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101 Things Everyone Should Know About Science Review by Jenny ThompsonBy Dia L. Michels and Nathan Levy
725 Eighth Street, SE
Washington, DC 20003
If you are struggling to get your older elementary-aged or middle-school child interested in science, you are not alone. Many teachers are finding it difficult to motivate children in the science fields, causing American students to rank poorly amongst the students of the world. Homeschoolers have an advantage in that they are able to pursue their interests in more creative and in-depth ways. If you are looking for a book that will help to guide your older child's interest into biology, chemistry and physics, then 101 Things Everyone Should Know About Science is the book for you.
The book is designed to spark the curiosity of children so that they will desire to learn more about science. The format is a bit different that other books on this topic. It is divided into two sections: Questions and Answers. Each field (biology, chemistry, physics, earth science, and general science) has a set of around 20 questions that the reader is told to first answer on his own. Once the child has written down his answers, he can then go to the Answer section to find out if his responses were correct. The question is first answered in a short statement and then expounded upon so that the reader will gain a better understanding of the scientific principle or fact that is being taught. I think that children will be inspired to go out and find the answers before just looking them up in the back. In fact, if you have more than one child, you could turn this into a healthy competition so that each child is trying to be the one to find the correct answer first. The book has an extensive topical index in the back, along with a list of many science resources, including organizations, museums, and websites to explore.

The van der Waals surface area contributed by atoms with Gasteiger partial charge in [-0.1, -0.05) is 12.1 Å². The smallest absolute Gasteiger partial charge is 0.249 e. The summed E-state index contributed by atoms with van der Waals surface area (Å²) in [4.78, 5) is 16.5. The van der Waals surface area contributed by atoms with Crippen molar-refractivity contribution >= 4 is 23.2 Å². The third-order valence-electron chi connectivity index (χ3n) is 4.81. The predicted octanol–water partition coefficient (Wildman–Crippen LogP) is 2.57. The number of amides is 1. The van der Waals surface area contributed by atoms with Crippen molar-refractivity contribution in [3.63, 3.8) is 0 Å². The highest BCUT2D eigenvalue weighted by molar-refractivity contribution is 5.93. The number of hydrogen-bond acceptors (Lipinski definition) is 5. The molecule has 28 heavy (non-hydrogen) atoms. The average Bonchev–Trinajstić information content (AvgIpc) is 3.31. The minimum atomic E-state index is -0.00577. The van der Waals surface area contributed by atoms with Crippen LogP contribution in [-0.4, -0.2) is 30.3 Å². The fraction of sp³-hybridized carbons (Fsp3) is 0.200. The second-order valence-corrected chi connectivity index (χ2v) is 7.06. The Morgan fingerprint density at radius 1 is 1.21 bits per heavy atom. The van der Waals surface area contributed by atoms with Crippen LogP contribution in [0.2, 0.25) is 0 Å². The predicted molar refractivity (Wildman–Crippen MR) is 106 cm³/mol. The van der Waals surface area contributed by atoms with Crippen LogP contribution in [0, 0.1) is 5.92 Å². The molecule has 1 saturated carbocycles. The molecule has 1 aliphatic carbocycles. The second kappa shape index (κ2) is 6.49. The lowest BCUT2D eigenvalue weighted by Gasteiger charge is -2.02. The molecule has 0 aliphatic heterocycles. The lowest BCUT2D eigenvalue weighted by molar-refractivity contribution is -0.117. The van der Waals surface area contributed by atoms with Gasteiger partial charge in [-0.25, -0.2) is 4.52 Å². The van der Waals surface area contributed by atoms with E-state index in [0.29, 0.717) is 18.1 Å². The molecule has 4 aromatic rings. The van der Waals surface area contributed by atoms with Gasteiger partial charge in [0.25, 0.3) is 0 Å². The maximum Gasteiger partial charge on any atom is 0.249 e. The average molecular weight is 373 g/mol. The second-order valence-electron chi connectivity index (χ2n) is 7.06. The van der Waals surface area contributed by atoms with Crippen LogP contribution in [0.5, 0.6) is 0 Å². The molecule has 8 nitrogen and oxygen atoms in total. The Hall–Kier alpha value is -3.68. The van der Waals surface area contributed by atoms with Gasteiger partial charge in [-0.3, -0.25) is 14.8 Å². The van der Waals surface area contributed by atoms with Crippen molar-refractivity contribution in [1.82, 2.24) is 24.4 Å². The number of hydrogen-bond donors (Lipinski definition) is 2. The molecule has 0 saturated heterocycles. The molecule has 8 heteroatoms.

The answers given in this book are well written and fairly easy to understand, making this a book for ages 8 and up. The only answer I took issue with was on a question about Darwin's theory of evolution. The authors first explain the theory; then after talking about Darwin's observation of 13 species of finches, the authors state, "Darwin proposed that these finches all evolved from one common species. Modern DNA analysis has proven this to be true." This statement implies to the reader that Darwin's theory is truth, and I just wish it had been left out altogether. Obviously, when reading any science materials, parents have to be discerning, but I wanted to make mention of this so that you can make your own decision. Other than this, I found the book 101 Things Everyone Should Know About Science to be a wonderful supplemental tool to add to any science curriculum.